Population trends are caused by three categories of trends: natural growth (affected by fertility and infant mortality), migration (immigrants in minus emigrants out), and death (affected by life expectancies, aging, disease and disaster).
1. Fertility is declining globally, heading toward replacement levels. This simply means that women are having fewer children. Although we continue to add more people in the world, population growth seems to be inexorably heading toward maintenance levels. The trend is fairly easy to identify: comparing the ratio of girls to boys in school versus the total fertility rate for the period 1960-2009, you can see that as girls become more prevalent in school, the fertility rate falls. Most of the high-population countries have already seen their population fertility rates fall under 3 births per woman. Managing total population growth is all about figuring out what the “replacement level” is for a population and getting as close to that as possible: it will vary, depending on the situation, but is typically between 2 and 3 babies per family. Very small shifts can lead to population aging or robust population growth. However, at this point the only top-30 population countries with fertility rates above 3 per woman are Sudan, Pakistan, Tanzania and the Democratic Republic of Congo.
2. Infant mortality is declining globally as health improves. Since more children are surviving past the age of 5 and into childhood and youth, this means a natural increase in the population–many poorer nations used to have a lot more babies but infant mortality was very high, so the net population growth was lower. It also means that the population has begun to age a bit because once children are past the age of five the odds of their surviving into older age is higher.
3. Globally increasing life expectancy. In the 1960s, the world was dramatically divided between those countries with a life expectancy under about 50 years, and those with a life expectancy nearing 70. In the mix of the “top 30 countries,” only a small handful were in the latter category, and they were mostly Western: the United States, the UK, Italy, Germany, Ukraine, Spain, Argentina, and Japan. The remainder had life expectancies under 50 years. Indeed, many were closer to 40: Nigeria, the Dem. Repub. of the Congo, and Indonesia are examples. As the past half-century progressed, however, remarkable progress was made in raising the life expectancy. By the early 1990s the situation had all but reversed: the only countries with life expectancies lower than about 60 were Bangladesh, Sudan, Tanzania, Nigeria and the Congo. Today, the three holdouts are the Congo (wracked by war), Nigeria, and—in a stunning reversal—South Africa, which has been deeply scarred by the impact of HIV/AIDS.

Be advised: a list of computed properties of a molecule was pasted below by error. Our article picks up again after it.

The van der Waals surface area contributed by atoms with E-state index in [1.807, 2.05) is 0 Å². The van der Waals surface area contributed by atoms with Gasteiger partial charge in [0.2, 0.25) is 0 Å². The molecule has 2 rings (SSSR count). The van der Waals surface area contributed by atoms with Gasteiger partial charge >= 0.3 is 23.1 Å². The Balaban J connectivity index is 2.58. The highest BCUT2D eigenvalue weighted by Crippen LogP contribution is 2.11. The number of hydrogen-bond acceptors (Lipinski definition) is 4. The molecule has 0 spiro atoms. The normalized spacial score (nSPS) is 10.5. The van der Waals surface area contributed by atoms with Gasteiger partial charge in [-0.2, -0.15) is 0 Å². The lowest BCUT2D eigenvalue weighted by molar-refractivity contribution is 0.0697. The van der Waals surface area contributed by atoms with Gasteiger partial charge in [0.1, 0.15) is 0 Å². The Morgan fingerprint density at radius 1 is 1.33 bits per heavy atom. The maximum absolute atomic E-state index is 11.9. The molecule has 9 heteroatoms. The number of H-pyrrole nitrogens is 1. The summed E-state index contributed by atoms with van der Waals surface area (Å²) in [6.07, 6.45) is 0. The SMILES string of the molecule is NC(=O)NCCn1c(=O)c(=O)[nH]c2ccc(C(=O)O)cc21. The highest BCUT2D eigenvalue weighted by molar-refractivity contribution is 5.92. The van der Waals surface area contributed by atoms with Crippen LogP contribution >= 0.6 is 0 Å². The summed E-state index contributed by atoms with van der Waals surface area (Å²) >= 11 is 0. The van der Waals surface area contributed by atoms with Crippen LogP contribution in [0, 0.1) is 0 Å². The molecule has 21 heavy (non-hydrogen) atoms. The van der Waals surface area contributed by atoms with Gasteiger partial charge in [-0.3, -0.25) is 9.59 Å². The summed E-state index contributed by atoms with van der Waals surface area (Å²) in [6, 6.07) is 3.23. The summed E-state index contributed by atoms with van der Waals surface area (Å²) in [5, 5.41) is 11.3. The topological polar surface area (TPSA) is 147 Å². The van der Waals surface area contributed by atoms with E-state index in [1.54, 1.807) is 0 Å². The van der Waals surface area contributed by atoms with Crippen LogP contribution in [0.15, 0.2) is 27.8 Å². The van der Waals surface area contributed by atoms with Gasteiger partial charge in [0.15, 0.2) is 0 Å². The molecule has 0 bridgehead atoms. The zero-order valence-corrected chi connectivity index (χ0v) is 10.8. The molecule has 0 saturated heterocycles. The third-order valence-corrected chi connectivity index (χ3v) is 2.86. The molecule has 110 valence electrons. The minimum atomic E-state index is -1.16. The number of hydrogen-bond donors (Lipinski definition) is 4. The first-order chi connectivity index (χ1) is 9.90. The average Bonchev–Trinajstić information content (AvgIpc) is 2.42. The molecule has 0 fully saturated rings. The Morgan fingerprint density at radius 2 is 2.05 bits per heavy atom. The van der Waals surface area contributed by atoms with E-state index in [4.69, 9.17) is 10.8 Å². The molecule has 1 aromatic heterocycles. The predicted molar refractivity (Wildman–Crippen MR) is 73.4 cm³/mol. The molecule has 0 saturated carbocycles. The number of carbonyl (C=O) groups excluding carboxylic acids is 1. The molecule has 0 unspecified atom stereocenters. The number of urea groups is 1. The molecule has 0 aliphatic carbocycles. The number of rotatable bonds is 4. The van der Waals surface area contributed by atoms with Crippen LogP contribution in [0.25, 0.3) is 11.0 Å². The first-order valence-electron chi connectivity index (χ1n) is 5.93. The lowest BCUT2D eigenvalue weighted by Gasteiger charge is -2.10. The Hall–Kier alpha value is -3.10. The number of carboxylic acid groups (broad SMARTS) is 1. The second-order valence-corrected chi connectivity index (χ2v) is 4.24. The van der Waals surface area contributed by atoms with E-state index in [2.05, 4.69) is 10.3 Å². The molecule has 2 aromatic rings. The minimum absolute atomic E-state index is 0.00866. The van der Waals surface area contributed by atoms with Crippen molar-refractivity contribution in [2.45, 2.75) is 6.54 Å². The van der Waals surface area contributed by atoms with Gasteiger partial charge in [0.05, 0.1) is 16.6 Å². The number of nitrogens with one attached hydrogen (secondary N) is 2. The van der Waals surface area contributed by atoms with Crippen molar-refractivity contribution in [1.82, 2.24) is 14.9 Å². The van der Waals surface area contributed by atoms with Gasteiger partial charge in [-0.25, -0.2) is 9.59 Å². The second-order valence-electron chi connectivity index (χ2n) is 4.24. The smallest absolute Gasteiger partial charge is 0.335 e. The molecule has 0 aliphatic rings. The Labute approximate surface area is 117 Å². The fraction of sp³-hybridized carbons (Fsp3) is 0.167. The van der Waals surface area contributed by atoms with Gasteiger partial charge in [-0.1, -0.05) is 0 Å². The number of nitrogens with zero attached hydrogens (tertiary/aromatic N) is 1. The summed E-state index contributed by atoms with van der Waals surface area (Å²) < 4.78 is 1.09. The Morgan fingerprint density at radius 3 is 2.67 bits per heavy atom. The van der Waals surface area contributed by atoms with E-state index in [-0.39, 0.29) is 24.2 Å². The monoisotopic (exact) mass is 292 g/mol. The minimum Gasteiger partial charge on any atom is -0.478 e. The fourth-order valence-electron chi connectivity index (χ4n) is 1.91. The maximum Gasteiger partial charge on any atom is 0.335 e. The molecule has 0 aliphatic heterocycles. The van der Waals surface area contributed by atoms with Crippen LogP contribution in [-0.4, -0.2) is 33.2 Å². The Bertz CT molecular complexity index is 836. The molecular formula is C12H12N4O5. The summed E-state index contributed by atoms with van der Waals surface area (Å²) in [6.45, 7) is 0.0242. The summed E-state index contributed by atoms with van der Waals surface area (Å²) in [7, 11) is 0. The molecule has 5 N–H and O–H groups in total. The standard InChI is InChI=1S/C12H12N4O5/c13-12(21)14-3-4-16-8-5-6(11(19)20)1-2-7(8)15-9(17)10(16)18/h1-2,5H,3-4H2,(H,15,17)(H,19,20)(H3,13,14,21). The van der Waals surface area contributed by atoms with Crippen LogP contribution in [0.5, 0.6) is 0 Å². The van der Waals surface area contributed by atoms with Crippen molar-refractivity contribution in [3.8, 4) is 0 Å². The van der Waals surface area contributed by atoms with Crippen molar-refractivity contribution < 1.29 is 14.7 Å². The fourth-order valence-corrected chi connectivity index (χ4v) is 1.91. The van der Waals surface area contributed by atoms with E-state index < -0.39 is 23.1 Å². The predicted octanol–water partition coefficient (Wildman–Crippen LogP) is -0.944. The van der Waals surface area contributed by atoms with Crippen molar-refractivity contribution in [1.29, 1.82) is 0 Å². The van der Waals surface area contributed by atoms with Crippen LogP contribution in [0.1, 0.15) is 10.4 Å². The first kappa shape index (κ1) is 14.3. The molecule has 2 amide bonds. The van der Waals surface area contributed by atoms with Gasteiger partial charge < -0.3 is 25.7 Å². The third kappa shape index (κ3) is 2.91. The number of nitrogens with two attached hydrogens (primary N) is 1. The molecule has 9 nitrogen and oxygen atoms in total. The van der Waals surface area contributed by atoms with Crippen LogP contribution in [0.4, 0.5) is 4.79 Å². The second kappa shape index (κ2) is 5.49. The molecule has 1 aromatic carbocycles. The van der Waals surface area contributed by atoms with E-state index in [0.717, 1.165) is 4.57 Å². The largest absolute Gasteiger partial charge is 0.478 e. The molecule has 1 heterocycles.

1. Emigation: when people move out. There are a number of regions where the level of emigration is of course quite high–places where resources are low, food insecurity is high, and war or violence are constant threats. The recent drought in the Horn of Africa has sent thousands of people daily from Somalia into Kenya’s Dadaab refugee camp–one of the largest in the world. Emigration early on saps the nation of its highest-resource people: when a country becomes unstable, the people with the most resources, connections, and education tend to see it coming early on and are most able to leave. This “brain-drain” however can spark a downward spiral in the nation, robbing it of needed resources and capable business and government leaders. If things become really bad, then a mass exodus can occur as people try to get out of the country–such an exodus can cause dramatic upheavals.
2. Immigrants: when people move in. Populations can be increased by people moving into a new place. Views on immigration are, of course, very mixed. The natural-born citizens can look with disdain on immigrants coming in. The culture of a place can be dramatically changed when the ethnic mix is changed. Immigrant “ghettos” can be created–places within a culture where the majority language is not spoken at all. Despite our many negative views about immigrants, however, we need to recognize God has demonstrated a heart for the immigrant, that many (if not most) of the heroes of our faith were wanderers, immigrants, exiles, nomads, refugees, and even illegals for most of their lives, and that immigrants can bring many positive things to a place. For example, much of the church growth in Europe can be attributed to Christian immigrants (especially Africans): immigrants from Africa or Asia are far more likely to be Christians than any other religion.
1. Death: by any cause. Finally, on the “other side” of the population equation, we must not forget that people die. In some places the death rate has fallen very low, but among many unevangelized peoples of the world it remains quite high. Lifespans are unmercifully short. Disease, disasters and violence are all common in places where the blessing of the Gospel has not been brought–and while we can say that Godless heathens treat each other horribly, perhaps we should begin by considering the root cause of their Godlessness. All too often it is not a choice on their part–but rather a choice of ours.